Quantitative models have a long tradition in developmental biology. The most common approach specifies the systems as ordinary differential equations (ODE). The equations describe the concentrations of reactants over time.
This illustration is licensed under a Creative Commons Attribution-NonCommercial-NoDerivs 3.0 Unported License.
Our research particularly focuses on the Wnt signaling pathway, and on models for stem cell renewal and ageing.
K. Hein, G. Mittler, W. Cizelsky, M. Kühl, F. Ferrante, R. Liefke, I. M. Berger, S. Just, J. E. Sträng, H. A Kestler, F. Oswald, T. Borggrefe. Site-specific methylation of Notch1 controls the amplitude and duration of the Notch1 response. Science signaling, 8(369):ra30, 2015.
J. Wang, Q. Sun, Y. Morita, H. Jiang, A. Groß, A. Lechel, K. Hildner, L. M. Guachalla, A. Gompf, D. Hartmann, A. Schambach, T. Wuestefeld, D. Dauch, H. Schrezenmeier, W. Hofmann, H. Nakauchi, Z. Ju, H. A. Kestler, L. Zender, and K. L. Rudolph. A differentiation checkpoint limits hematopoietic stem cell Self-Renewal in response to DNA damage. Cell, 148(5):1001–1014, 2012.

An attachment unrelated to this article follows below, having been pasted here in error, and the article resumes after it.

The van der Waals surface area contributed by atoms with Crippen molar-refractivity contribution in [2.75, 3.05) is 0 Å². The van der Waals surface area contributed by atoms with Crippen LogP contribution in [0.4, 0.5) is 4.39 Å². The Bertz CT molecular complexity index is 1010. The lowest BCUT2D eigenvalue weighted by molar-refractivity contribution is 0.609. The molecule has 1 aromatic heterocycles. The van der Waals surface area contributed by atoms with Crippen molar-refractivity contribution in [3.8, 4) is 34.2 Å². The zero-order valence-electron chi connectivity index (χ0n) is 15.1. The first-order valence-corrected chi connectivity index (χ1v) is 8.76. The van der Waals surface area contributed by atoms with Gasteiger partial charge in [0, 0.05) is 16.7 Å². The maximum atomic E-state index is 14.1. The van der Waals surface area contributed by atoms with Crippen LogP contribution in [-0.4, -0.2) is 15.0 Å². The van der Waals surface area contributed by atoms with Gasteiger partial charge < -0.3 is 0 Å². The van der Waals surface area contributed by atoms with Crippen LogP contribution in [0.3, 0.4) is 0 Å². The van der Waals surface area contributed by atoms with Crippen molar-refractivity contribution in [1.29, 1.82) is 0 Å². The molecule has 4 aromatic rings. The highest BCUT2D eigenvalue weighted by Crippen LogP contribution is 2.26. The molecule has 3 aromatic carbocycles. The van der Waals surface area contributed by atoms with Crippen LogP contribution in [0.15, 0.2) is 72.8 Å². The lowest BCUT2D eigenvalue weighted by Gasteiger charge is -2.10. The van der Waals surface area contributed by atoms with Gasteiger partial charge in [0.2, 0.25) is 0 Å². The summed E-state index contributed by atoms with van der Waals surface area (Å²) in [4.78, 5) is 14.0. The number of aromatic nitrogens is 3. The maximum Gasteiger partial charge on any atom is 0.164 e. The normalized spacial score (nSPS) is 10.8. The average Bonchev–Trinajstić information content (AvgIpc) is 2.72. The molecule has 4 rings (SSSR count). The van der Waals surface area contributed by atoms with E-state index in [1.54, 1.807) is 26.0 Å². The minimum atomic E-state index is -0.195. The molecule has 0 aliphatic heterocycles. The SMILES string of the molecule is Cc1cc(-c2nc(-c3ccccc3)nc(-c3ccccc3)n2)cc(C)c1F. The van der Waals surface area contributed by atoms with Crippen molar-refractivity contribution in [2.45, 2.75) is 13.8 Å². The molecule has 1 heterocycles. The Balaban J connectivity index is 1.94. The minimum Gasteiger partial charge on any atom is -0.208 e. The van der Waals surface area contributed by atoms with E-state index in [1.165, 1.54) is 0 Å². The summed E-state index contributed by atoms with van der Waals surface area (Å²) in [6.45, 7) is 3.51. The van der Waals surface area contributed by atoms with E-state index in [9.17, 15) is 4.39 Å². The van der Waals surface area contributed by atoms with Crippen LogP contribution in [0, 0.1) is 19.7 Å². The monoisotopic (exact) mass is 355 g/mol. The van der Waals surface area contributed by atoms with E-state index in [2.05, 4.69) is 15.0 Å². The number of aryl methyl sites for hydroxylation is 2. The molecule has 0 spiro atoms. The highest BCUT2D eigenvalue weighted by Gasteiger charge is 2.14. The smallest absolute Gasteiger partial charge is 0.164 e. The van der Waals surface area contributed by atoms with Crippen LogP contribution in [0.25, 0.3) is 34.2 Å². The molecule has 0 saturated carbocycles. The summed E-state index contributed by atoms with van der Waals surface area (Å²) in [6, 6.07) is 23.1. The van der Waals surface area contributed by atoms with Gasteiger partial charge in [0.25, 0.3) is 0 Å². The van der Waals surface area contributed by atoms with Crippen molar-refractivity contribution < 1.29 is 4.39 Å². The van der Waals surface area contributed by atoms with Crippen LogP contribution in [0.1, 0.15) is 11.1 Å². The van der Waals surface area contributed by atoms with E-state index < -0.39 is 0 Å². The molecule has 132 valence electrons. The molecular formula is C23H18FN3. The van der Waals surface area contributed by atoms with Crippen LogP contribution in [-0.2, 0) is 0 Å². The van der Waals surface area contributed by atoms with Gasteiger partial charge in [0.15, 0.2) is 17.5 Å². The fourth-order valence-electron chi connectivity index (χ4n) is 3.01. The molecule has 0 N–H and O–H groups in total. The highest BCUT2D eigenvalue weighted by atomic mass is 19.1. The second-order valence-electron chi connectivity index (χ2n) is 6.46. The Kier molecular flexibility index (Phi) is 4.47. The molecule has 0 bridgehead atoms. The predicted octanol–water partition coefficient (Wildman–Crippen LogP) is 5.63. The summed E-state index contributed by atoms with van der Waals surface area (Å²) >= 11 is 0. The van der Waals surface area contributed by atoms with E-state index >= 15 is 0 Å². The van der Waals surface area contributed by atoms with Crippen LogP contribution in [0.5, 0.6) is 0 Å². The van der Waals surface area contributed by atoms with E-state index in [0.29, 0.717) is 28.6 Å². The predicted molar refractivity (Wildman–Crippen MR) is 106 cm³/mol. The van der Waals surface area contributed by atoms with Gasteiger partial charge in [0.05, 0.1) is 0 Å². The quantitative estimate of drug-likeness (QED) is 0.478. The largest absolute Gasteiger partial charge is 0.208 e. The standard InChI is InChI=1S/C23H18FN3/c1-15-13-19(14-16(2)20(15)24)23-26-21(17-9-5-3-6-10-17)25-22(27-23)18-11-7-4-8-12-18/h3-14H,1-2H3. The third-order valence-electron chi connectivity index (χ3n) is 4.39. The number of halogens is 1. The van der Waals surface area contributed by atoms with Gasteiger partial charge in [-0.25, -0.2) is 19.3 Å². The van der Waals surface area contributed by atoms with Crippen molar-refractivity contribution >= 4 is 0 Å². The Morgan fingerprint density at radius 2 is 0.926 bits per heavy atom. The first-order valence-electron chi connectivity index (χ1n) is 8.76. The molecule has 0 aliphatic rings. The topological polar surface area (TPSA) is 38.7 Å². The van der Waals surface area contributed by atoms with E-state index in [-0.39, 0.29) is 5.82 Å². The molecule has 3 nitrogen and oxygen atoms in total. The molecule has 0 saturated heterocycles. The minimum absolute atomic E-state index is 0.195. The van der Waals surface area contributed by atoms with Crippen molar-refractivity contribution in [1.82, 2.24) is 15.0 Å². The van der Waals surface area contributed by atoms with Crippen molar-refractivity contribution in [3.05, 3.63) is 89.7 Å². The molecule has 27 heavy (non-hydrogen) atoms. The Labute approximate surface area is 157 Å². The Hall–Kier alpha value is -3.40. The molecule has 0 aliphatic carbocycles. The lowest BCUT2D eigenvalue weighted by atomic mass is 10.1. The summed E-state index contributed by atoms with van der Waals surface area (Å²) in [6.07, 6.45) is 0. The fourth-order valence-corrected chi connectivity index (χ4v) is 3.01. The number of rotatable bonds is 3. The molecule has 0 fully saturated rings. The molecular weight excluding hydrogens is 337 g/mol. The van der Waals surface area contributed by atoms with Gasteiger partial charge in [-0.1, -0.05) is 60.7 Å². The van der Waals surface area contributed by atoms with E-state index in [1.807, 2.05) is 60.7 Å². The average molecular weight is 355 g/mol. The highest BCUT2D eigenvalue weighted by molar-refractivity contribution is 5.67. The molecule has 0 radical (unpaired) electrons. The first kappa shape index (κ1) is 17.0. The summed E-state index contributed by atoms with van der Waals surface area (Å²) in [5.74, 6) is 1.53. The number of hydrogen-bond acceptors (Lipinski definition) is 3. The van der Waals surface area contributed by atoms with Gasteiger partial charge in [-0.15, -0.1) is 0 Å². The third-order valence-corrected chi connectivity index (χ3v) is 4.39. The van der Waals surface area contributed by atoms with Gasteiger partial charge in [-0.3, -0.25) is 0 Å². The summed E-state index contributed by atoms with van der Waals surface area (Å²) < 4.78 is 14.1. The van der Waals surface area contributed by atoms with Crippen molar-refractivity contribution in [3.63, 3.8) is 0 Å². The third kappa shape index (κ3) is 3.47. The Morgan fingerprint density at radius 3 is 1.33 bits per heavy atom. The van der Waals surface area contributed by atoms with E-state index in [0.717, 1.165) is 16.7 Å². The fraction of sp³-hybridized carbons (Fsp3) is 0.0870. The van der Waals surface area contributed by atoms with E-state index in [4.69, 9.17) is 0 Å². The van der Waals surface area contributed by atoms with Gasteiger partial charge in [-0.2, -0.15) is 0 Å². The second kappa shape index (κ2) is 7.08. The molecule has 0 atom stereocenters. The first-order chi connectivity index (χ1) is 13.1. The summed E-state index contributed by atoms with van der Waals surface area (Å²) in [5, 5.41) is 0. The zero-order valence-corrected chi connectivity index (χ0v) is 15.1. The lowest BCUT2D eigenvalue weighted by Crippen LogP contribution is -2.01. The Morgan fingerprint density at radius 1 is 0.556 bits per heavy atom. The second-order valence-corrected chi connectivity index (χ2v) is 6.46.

H. A. Kestler and M. Kühl. Generating a Wnt switch: it's all about the right dosage. J Cell Biol, 193(3):431–3, 2011.
H. A. Kestler, C. Wawra, B. Kracher, and M. Kühl. Network modelling of signal transduction: establishing the global view. BioEssays, 30(11-12):1110–1125, 2008.
C. Wawra, M. Kühl, and H. A. Kestler. Extended analyses of the Wnt/beta-catenin pathway: Robustness and oscillatory behaviour. FEBS Lett, 581/21:4043–4048, 2007.